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    thriftgenuity says

    Although I know little about the housing market in Australia, I think this sentiment is growing in the US.  Consider a home purchase just that, purchasing a home.  Only secondarily (if at all), consider it an investment.  The economy has definitely shown that there is no safe investment.

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    thriftgenuity I think the movement against buying a house is growing, but there is still a pretty prevalent belief that ‘rent money is dead money’ and that young people should buy a house as soon as possible. Many of my friends are at the home buying stage and, although I know that they’ve done all the sums and gone in to it with the full picture, I do wonder how much of the desire to buy stems from parental and societal pressure to conform to this idea of the Australian Dream.
    Thanks for the comment!

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    BenBowring says

    Hi Nell,
    Thanks for an interesting and thought-provoking post. I came across your blog through, which I also only recently found. I have been searching for a while now for good, Australian sources on financial independence. When it rains, it pours!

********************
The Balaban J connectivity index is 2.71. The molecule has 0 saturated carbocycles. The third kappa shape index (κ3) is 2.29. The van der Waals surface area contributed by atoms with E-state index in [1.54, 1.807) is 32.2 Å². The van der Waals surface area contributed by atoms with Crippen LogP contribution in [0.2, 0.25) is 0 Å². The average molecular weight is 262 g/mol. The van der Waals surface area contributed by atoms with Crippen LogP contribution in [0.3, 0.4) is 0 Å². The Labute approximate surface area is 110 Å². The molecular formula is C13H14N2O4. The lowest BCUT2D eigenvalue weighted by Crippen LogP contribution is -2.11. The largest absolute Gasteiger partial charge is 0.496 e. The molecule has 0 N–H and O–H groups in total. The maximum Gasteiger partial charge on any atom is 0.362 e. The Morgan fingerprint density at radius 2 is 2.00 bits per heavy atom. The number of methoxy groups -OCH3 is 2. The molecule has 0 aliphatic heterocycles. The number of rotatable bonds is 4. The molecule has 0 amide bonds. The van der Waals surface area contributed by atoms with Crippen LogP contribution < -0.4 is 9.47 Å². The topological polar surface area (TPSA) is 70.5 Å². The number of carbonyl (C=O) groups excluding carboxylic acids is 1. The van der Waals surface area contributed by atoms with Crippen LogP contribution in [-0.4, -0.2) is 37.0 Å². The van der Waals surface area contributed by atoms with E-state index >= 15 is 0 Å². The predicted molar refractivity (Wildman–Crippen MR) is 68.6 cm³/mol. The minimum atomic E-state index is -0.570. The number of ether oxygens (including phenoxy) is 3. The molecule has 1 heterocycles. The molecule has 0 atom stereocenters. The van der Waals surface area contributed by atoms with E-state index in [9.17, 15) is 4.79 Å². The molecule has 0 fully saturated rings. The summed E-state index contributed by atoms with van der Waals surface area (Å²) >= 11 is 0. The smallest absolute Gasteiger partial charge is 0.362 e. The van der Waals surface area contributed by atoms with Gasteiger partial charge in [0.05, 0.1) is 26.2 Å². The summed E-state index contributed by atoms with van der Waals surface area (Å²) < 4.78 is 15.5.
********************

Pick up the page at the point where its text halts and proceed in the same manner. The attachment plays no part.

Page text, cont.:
I agree that the framing of home ownership as “the Great Australian Dream”, and all of the societal pressures and expectations which that title creates, often prevents people from thinking rationally about whether home ownership is actually a good idea in their specific situation. The buy-a-home mantra makes it easy for developers and real estate agents to convince us that home ownership is alwaysa good investment, and easy for us as potential home owners to sideline all other considerations about our financial, career and lifestyle goals for the sake of “buying the number one appreciating asset that every Australian has to have.”
    You’re also right to point out the key downsides of home ownership as an investment-based decision (illiquid, negative impact on asset diversification (high cost, single asset), transaction costs).
    I think take a less pessimistic view towards home ownership though than you have presented in this post. (continued next post)

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    BenBowring says

    Your arguments about the potentially negative impacts of
    home ownership on broader financial and lifestyle goals are valid, but they are
    specific to your situation and circumstances. Applying this as a general
    argument against home ownership however makes the assumption that everyone:
    ·places a high value on inner-city living;
    ·needs the flexibility to be able to move home
    easily; and
    ·cannot afford to buy a suitable type of housing
    in the location that they currently rent.
    While this is clearly the case in your current situation
    (and I completely empathise, as my wife and I are in a very similar position
    ourselves), these criteria would not apply to everyone. For example, if you
    live in a regional centre (affordable housing) which has all of the amenities
    you want and need (shopping centres, beach etc.), you have good long-term job
    prospects in the area and have no realistic desire or need to move (perhaps all
    of your friends and family live in the area), then a lot of the downsides of
    home ownership are cancelled out.